CarTalk.com Blogs Car Info Our Show Deals Mechanics Files Vehicle Donation

Shale oil during the Carter administration

Sorry, not the sharpest tool in the shed.

Ok, that didn’t come across in print. Yes, I agree that you can, indeed, control the amount of taxes based on how much you use. It is also nice that the state does quite well with the taxes they do collect. If you look at the total state budget and divide by the population for each state, Florida is pretty efficient, actually #1 from this site;

Lots of north-easters relocate here when they retire. Far lower home prices and favorable tax structure. The east coast gets more NY and NJ, the west more OH, IN, IL.

1 Like

Florida didn’t become “God’s waiting room” by accident.

1 Like

Yes, but it is a tax that is only paid by people who choose to expose themselves to it.
In my neck of the woods, a few years ago, the NY/NJ Port Authority increased their tolls for cars traversing tunnels and bridges between NJ and NY to $16. Because I don’t want to pay that type of extortionate toll, I park my car in a low-cost parking lot in NJ, and I take low-cost mass transit into NYC. Besides saving a whole lot of money on mass transit tolls–rather than paying tunnel/bridge tolls–I avoid the incredible mess of driving in NYC, as well as the equally-extortioniate cost of parking garages in NYC.

So, by avoiding the user fee at Hudson River Crossings, I am saving that expense, as well as parking expenses and the un-quantifiable expense of driving in gridlock in NYC.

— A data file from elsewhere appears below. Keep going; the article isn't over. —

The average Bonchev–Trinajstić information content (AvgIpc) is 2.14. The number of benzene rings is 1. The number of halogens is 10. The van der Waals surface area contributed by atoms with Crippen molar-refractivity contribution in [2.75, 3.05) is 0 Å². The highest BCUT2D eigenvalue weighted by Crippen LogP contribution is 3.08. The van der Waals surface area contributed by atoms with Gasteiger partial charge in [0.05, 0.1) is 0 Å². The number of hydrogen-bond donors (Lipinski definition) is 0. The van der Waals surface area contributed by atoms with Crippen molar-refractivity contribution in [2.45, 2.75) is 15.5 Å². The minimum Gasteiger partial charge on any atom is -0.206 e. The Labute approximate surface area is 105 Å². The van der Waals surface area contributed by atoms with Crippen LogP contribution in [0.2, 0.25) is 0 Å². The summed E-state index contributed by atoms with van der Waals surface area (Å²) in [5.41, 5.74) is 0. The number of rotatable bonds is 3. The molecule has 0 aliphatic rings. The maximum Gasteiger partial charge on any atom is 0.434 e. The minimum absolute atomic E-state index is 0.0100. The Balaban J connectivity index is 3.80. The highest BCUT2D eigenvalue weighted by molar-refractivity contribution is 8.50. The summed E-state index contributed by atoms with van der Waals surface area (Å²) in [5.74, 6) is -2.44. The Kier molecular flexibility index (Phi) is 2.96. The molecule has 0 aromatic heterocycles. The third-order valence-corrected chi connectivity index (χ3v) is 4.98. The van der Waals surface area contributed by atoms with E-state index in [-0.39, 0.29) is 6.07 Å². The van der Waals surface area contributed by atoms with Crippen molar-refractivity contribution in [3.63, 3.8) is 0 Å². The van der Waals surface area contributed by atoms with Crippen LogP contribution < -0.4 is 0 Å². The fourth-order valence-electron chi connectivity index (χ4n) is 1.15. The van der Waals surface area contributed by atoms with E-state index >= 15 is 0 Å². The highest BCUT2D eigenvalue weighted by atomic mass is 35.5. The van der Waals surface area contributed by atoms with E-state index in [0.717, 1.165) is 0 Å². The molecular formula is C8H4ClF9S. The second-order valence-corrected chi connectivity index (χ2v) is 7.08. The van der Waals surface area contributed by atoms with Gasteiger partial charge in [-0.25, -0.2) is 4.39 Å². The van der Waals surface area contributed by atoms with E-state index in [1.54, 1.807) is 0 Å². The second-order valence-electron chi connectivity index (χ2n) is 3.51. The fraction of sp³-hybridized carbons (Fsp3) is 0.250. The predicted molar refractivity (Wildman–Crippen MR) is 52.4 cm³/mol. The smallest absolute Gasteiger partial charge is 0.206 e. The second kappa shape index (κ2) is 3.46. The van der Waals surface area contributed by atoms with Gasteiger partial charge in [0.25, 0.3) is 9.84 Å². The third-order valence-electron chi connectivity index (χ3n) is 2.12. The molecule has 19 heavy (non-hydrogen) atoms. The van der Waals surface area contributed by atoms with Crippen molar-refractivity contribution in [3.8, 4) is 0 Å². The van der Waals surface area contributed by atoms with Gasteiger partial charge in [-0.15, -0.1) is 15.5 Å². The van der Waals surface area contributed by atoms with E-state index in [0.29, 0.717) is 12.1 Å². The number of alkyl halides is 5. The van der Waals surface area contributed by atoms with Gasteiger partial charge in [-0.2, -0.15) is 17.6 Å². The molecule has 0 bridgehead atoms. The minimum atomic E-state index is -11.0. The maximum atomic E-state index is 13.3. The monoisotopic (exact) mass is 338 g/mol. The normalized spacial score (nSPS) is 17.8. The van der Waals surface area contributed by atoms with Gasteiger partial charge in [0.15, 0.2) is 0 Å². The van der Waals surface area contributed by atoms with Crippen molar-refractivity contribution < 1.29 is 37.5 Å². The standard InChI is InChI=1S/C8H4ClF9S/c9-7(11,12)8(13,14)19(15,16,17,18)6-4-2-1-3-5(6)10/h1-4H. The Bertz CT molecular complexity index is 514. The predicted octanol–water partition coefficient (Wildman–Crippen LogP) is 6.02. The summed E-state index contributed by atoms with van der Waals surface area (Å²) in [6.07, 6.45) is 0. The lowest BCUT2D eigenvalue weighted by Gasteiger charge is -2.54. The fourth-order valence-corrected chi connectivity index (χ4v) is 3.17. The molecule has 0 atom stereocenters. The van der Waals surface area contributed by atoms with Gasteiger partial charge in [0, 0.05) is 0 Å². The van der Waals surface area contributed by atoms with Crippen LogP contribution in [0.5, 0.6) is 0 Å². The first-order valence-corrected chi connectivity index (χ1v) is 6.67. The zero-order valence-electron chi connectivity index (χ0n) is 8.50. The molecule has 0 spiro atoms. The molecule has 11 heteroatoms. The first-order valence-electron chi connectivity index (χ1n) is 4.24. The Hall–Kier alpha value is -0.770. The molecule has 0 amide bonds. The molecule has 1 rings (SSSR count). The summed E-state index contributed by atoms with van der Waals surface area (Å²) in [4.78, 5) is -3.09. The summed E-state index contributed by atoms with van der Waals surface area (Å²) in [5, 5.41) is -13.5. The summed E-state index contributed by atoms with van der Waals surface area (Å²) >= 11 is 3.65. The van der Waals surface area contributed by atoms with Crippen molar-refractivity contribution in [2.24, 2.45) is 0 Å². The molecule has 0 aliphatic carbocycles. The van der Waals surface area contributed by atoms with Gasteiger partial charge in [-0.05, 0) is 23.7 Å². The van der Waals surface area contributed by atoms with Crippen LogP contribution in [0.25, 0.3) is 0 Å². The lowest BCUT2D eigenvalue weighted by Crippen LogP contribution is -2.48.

:thinking:

A user fee is only paid by those who choose to use a particular service, and as a result it is not a tax on the general populace.

Class is dismissed for today.
:wink:

This gets to something we learned about in public administration budgeting called “tax efficiency.” Efficient taxes are paid by people who use the resources that the taxes pay for. In this context, the word “efficient” is being used technically, with no positive or negative connotation. It’s not inherently good or inherently bad if a tax is efficient or inefficient. Whether a tax should be efficient or inefficient depends on many factors, particularly whether it is practical to single people out and whether it would unduely burden some people.

So technically, privatizing an interstate highway and installing toll booths is more efficient than taxing everyone whether they use the interstate or not, although I am not a fan of doing this.

Likewise, taxing an entire state to subsidize K-12 education is inefficient, because you’re taxing people who don’t have children in school. There are indirect benefits to everyone in the state, such as lowering the crime rate and lowering incarceration costs, which tend to be higher than education costs, but if you let people who don’t have children opt out of paying property taxes that are used for K-12 schools, it would be penny wise and pound foolish, because every dollar cut from K-12 education leads to an increase in criminal justice costs that exceed that dollar, sometimes by a large margin, and you cannot efficiently tax criminal justice costs. They have to be spread across the population.